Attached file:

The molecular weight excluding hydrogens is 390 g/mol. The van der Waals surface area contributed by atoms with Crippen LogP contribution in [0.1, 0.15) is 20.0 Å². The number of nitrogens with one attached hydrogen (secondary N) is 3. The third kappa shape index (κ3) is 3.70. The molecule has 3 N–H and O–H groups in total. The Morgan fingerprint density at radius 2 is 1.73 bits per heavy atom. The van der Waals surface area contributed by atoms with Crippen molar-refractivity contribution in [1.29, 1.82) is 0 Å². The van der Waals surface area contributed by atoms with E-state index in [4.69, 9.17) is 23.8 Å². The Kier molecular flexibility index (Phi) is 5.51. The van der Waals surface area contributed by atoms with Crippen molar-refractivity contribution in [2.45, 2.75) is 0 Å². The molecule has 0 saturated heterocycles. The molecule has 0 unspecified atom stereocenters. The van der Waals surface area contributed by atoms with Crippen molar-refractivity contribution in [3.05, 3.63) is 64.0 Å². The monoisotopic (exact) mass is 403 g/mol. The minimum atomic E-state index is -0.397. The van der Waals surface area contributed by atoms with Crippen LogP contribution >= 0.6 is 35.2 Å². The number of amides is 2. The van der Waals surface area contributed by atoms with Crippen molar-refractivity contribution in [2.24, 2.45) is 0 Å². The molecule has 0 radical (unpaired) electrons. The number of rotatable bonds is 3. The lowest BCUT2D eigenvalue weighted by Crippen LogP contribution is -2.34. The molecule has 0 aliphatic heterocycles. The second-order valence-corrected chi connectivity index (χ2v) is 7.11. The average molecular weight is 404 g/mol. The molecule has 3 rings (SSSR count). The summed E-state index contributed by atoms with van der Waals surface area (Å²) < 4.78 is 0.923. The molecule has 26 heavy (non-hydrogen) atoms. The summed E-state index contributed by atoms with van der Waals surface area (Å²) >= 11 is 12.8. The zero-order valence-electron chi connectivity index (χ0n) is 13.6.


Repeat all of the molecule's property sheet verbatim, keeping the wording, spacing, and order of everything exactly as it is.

The molecular weight excluding hydrogens is 390 g/mol. The van der Waals surface area contributed by atoms with Crippen LogP contribution in [0.1, 0.15) is 20.0 Å². The number of nitrogens with one attached hydrogen (secondary N) is 3. The third kappa shape index (κ3) is 3.70. The molecule has 3 N–H and O–H groups in total. The Morgan fingerprint density at radius 2 is 1.73 bits per heavy atom. The van der Waals surface area contributed by atoms with Crippen molar-refractivity contribution in [1.29, 1.82) is 0 Å². The van der Waals surface area contributed by atoms with E-state index in [4.69, 9.17) is 23.8 Å². The Kier molecular flexibility index (Phi) is 5.51. The van der Waals surface area contributed by atoms with Crippen molar-refractivity contribution in [2.45, 2.75) is 0 Å². The molecule has 0 saturated heterocycles. The molecule has 0 unspecified atom stereocenters. The van der Waals surface area contributed by atoms with Crippen molar-refractivity contribution in [3.05, 3.63) is 64.0 Å². The monoisotopic (exact) mass is 403 g/mol. The minimum atomic E-state index is -0.397. The van der Waals surface area contributed by atoms with Crippen LogP contribution >= 0.6 is 35.2 Å². The number of amides is 2. The van der Waals surface area contributed by atoms with Crippen molar-refractivity contribution in [2.24, 2.45) is 0 Å². The molecule has 0 radical (unpaired) electrons. The number of rotatable bonds is 3. The lowest BCUT2D eigenvalue weighted by Crippen LogP contribution is -2.34. The molecule has 0 aliphatic heterocycles. The second-order valence-corrected chi connectivity index (χ2v) is 7.11. The average molecular weight is 404 g/mol. The molecule has 3 rings (SSSR count). The summed E-state index contributed by atoms with van der Waals surface area (Å²) < 4.78 is 0.923. The molecule has 26 heavy (non-hydrogen) atoms. The summed E-state index contributed by atoms with van der Waals surface area (Å²) >= 11 is 12.8. The zero-order valence-electron chi connectivity index (χ0n) is 13.6.